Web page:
Sure we do things the opposite way that most people do. Our check marks go the opposite way. When you open cards from us, they’re always upside down and backwards. We bump elbows with people at the dinner table. It’s not like we have a disease or anything. In fact, lefties are pretty smart and creative. Six of the past 12 presidents have been lefties (Truman, Ford, Reagan, Bush [Sr., of course], Clinton and Obama).

Lots of artists, musicians, actors and athletes are southpaws, including Michelangelo, M.C. Escher, Kurt Cobain, Jimi Hendrix, Paul McCartney, Robert Plant, Robert DeNiro, Jim Henson, Nicole Kidman, Sarah Jessica Parker, Matthew Broderick, George Burns, Dan Aykroyd, Oprah Winfrey, Cam Neely, Larry Bird, Steve Young, Gayle Sayers, Ty Cobb and Ken Griffey, Jr.

Four of the 5 original MacIntosh computer designers were left-handed. The list goes on and on.

According to Wikipedia, only about 7 – 10% of the population is left-handed. If your child is, don’t fret. And don’t put things in his right hand. Let your child choose which hand (or foot) he wants to use. If you’re teaching a child something and can’t figure out how to do it the opposite way you’re used to, stand across from him instead of next to him. It’s easier to visualize. That’s what I do with my right-handed son, G. Of course, he’ll probably learn a few things left-handed. And that’s okay too.

“I can’t understand a word he’s saying”

The boys and I were at the Curtis Memorial Library the other day in the kids’ play area. My 14 month old was chattering away in his little language that only I and Miss Lori from daycare can decipher. A boy my older son was playing with said to me, with a frustrated look, “I can’t understand a word he’s saying.”

This comment made me laugh. I explained that Biz (his actual nickname) was still learning to talk, and that he probably talked like that when he was little. It made me think about all the funny things G, my 4 1/2 year old, has said in the few short years he’s been talking.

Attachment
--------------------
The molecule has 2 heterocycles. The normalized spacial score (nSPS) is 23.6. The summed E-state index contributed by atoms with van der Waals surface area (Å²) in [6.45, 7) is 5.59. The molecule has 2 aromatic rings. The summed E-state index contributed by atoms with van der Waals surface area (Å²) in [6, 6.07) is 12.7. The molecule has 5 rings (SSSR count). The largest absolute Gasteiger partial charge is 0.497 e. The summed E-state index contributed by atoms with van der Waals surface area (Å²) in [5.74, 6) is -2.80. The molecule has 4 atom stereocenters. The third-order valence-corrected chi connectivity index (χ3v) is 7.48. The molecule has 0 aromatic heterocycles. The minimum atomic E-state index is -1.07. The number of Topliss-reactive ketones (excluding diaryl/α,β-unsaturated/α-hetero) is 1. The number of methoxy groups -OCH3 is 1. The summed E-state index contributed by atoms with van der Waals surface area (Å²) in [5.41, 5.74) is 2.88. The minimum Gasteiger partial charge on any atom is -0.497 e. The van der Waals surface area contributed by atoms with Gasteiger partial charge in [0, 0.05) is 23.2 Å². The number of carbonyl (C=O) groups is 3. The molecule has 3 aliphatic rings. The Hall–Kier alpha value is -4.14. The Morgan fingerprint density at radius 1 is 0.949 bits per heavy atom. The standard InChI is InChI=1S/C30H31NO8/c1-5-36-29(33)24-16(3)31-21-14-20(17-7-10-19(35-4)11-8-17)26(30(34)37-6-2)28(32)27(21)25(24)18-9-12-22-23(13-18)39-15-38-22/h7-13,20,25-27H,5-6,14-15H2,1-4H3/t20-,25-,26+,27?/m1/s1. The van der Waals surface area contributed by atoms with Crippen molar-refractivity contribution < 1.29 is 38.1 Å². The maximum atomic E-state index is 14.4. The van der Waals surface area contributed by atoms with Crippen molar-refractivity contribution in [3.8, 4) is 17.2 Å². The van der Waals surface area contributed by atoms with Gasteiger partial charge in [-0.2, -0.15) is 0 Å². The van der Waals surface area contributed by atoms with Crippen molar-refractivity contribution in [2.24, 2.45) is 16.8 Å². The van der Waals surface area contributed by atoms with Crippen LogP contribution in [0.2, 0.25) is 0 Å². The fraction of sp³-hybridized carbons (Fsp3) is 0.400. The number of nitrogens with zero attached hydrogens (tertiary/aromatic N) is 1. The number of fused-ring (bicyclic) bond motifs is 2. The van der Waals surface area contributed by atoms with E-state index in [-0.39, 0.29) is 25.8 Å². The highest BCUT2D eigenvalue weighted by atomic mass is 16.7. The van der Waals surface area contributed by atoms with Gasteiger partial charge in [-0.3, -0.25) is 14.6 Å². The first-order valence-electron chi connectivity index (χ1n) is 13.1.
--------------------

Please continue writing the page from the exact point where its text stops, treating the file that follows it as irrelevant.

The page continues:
He was an early talker, and I wrote down every word he would say until he said so many new words that I couldn’t keep up. All kids say funny things at some point. Here are some of my favorite quotes from G in no particular order:

  • While in the waiting for an ob appointment: “Is her going to pee in a cup?” (re: every pregnant woman who walked by us)
  • After my dad asked me to get a fork for him while I got up from the dinner table to tend to his baby brother: “My mom has two hands and not four.”
  • While watching a Bruins v. Flyers hockey game: “That orange guy just beat up our Bruin. That’s not good.”
  • After telling him to “hold his horses” because he was rushing me out the door: “I can’t mom. My horse ran away.”
  • Loudly and assertively: “Doing?!” (his way of asking what we were doing before he could put an actual sentence together)
  • When he wanted something as a baby: “Habit!” (instead of “have it”)

Some of his best quotes are actually interpretations of songs he hears on the radio. Here are a few fun ones:

  • “Go nothing, Go nothing!” – Kings of Leon’s “Notion” (instead of “So don’t knock it, don’t knock it”)
  • “You know that I could use some bad air!” – Kings of Leon’s “Use Somebody” (instead of “You know that I could use somebody”)
  • “Mommy, he’s singing about diarrhea.” (with a disgusted look on his face) – Breaking Benjamin’s acoustic version of “Diary of Jane”

Unfortunately, I haven’t been so good with writing down words that Biz says. I think it’s partly because he’s the second child and partly because Biz isn’t as verbal as G was at the same age. (However, Biz definitely has the facial expressions and hand talking down more than G did. Must be the Italian in him.) So, I thought I’d end this post with all the words I’ve deciphered from Biz at some point over the past few months that I can remember. Here goes – yay, mama/mom/mommy, dad/daddy/da, dog, woof, meow, up/uppy, moo, uh oh, bird, lolly (for lollipop), no, hi, hello, bye, nigh nigh (for night night), dat (for that), light, sssssss (snake sound), oo oo (monkey sound). Judging from his babbling, I have a feeling we’re going to have some pretty good quotes from him in about 3 1/2 years.

P.S. (3/3/10) I have to admit that I’ve come back to this post several times since I wrote it to add words I remember that Biz has said. I guess I’m not giving him enough credit for being verbal. Sure, some of these words have only been uttered once or twice and most have only been heard by me or Miss Lori. I hear them, though, and others will eventually.